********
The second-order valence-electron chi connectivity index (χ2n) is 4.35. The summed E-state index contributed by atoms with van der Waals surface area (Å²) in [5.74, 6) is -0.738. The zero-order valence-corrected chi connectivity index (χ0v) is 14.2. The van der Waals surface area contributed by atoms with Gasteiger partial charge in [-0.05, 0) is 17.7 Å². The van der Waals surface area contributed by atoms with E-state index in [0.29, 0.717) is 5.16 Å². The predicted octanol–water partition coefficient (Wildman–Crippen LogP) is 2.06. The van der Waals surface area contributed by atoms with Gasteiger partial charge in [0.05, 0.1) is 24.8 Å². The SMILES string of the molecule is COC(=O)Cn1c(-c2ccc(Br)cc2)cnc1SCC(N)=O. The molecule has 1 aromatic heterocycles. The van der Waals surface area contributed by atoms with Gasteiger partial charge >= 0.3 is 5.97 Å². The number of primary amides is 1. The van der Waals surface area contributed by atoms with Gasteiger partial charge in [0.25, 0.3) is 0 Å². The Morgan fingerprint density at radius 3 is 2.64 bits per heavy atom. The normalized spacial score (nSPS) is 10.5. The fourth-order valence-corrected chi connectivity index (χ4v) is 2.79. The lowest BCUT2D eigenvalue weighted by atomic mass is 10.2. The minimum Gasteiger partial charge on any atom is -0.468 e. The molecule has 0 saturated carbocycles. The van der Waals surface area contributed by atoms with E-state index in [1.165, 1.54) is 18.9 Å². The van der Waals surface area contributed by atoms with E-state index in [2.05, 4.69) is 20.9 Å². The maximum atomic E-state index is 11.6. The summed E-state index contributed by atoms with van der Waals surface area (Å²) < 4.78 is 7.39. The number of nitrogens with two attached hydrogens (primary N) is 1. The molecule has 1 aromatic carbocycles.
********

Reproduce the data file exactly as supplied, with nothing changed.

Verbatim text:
The second-order valence-electron chi connectivity index (χ2n) is 4.35. The summed E-state index contributed by atoms with van der Waals surface area (Å²) in [5.74, 6) is -0.738. The zero-order valence-corrected chi connectivity index (χ0v) is 14.2. The van der Waals surface area contributed by atoms with Gasteiger partial charge in [-0.05, 0) is 17.7 Å². The van der Waals surface area contributed by atoms with E-state index in [0.29, 0.717) is 5.16 Å². The predicted octanol–water partition coefficient (Wildman–Crippen LogP) is 2.06. The van der Waals surface area contributed by atoms with Gasteiger partial charge in [0.05, 0.1) is 24.8 Å². The SMILES string of the molecule is COC(=O)Cn1c(-c2ccc(Br)cc2)cnc1SCC(N)=O. The molecule has 1 aromatic heterocycles. The van der Waals surface area contributed by atoms with Gasteiger partial charge >= 0.3 is 5.97 Å². The number of primary amides is 1. The van der Waals surface area contributed by atoms with Gasteiger partial charge in [0.25, 0.3) is 0 Å². The Morgan fingerprint density at radius 3 is 2.64 bits per heavy atom. The normalized spacial score (nSPS) is 10.5. The fourth-order valence-corrected chi connectivity index (χ4v) is 2.79. The lowest BCUT2D eigenvalue weighted by atomic mass is 10.2. The minimum Gasteiger partial charge on any atom is -0.468 e. The molecule has 0 saturated carbocycles. The van der Waals surface area contributed by atoms with E-state index in [1.165, 1.54) is 18.9 Å². The van der Waals surface area contributed by atoms with E-state index in [2.05, 4.69) is 20.9 Å². The maximum atomic E-state index is 11.6. The summed E-state index contributed by atoms with van der Waals surface area (Å²) < 4.78 is 7.39. The number of nitrogens with two attached hydrogens (primary N) is 1. The molecule has 1 aromatic carbocycles.